There is only 16 GB onboard storage, but again you can connect external flash storage or an SD card to augment storage space. These are again very valid options for day to day users. I am keeping most of the important stuff on cloud or SD card, so I can easily Powerwash (factory reset under advanced settings) the device in future in case it falters. You will get 100 GB Cloud storage on Google drive with every Chromebook, valid for 2 years.

Battery and Other Features

The 4200 mAh battery lasts for around 7 to 8 hours of mixed usage at medium brightness. If you watch too many videos, this could be lesser. Loudspeakers isn’t very loud and you will have to use external speakers for louder audio experience. The Web cam will suffice for basic video calling.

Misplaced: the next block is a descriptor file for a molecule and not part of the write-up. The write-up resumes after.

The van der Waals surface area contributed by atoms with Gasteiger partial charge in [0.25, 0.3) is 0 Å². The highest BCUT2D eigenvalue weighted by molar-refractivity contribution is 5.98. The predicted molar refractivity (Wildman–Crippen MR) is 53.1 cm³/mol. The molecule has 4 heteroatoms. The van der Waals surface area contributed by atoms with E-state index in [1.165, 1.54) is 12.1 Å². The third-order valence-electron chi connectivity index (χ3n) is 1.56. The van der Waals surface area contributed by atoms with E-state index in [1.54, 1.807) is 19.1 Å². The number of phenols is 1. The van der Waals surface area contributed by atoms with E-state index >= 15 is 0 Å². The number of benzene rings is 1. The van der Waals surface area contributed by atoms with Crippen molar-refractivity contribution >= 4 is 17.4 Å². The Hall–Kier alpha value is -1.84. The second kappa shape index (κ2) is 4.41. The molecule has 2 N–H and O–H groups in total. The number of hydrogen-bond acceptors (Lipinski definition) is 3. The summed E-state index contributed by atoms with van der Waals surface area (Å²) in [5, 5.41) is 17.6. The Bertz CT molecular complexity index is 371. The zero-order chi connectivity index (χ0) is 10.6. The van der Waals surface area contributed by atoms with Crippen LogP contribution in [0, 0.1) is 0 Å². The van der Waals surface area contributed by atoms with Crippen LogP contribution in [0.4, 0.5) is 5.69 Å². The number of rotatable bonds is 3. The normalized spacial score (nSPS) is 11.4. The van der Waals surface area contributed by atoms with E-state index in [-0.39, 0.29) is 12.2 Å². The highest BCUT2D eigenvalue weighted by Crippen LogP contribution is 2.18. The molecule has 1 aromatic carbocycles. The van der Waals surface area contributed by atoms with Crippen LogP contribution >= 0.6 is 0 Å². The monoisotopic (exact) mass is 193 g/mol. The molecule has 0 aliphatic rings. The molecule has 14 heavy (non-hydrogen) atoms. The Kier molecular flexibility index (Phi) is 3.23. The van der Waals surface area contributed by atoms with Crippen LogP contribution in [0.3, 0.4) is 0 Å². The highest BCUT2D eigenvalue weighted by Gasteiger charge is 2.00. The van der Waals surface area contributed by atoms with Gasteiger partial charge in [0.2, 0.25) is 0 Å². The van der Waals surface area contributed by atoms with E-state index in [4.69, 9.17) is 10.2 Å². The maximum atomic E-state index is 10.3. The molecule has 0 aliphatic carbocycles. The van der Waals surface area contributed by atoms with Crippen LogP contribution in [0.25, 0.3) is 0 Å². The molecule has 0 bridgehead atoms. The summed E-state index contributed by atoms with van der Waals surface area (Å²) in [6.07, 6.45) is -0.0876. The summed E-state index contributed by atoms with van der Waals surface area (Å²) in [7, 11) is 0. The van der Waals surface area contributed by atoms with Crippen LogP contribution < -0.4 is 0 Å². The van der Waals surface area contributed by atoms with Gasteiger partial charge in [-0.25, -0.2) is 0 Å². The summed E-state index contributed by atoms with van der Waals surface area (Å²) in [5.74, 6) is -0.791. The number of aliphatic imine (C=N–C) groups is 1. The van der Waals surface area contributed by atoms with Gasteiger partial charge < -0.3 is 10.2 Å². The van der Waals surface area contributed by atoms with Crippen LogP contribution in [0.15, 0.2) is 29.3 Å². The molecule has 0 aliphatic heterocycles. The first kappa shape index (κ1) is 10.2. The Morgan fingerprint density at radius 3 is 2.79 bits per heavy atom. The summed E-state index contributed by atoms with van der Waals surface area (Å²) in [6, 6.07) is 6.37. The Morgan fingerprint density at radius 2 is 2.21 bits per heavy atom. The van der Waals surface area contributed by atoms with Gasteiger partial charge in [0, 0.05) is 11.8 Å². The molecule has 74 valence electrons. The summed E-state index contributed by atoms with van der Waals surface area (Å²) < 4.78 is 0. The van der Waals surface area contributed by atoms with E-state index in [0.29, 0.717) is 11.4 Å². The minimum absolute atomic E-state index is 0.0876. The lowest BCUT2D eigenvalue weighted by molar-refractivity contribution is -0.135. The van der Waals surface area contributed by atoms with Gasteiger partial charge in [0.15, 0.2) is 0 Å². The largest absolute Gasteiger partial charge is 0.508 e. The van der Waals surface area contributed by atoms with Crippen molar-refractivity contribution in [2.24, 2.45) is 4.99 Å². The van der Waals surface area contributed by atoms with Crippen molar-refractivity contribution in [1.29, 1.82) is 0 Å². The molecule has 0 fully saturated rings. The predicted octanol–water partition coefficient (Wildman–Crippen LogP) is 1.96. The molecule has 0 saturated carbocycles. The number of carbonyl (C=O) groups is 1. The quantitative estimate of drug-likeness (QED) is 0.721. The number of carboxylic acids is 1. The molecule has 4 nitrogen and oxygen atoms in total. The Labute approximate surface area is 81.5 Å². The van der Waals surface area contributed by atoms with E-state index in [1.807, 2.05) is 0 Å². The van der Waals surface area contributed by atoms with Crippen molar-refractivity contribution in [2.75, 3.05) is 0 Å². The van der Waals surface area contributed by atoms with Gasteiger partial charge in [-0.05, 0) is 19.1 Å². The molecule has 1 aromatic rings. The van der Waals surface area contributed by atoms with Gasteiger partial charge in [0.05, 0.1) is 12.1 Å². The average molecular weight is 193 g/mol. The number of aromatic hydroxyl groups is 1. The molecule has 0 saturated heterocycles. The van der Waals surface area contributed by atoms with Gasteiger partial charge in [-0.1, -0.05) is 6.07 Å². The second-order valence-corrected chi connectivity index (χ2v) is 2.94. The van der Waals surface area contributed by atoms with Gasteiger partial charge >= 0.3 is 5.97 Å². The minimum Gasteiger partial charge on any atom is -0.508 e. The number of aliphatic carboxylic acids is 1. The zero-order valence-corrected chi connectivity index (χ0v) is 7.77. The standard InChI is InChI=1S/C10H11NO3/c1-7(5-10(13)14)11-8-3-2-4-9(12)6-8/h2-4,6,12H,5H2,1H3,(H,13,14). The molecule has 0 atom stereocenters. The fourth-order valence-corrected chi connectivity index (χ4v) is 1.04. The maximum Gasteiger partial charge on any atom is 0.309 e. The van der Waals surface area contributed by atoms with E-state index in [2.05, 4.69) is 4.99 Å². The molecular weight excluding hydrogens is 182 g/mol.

There are two USB 2.0 ports, HDMI port and one HDMI slot for further extension. Bluetooth is also an option for connecting accessories.

Photo Gallery



Xolo and Nexian Chromebooks make some compromises, primarily with build quality, but the software performance is surprisingly good from perspective of day-to-day users. Again, this isn’t a product designed for heavy users, but still has its well defined place in markets like India, where students and other home users are looking for low cost options to efficiently access internet and related services. From performance and Utility point of view, it is better than low cost tablets selling in the same price range.


Deepak Singh

The Author spent a significant chunk of his formative years resisting technology. He now keeps an eye on where the world is heading to, and drives a passive pleasure from this indulgence. His passion to write, learn and improve drives him each day. When his day ends, he enjoys the pleasant languor and detoxifies with family. You can connect with him on and Twitter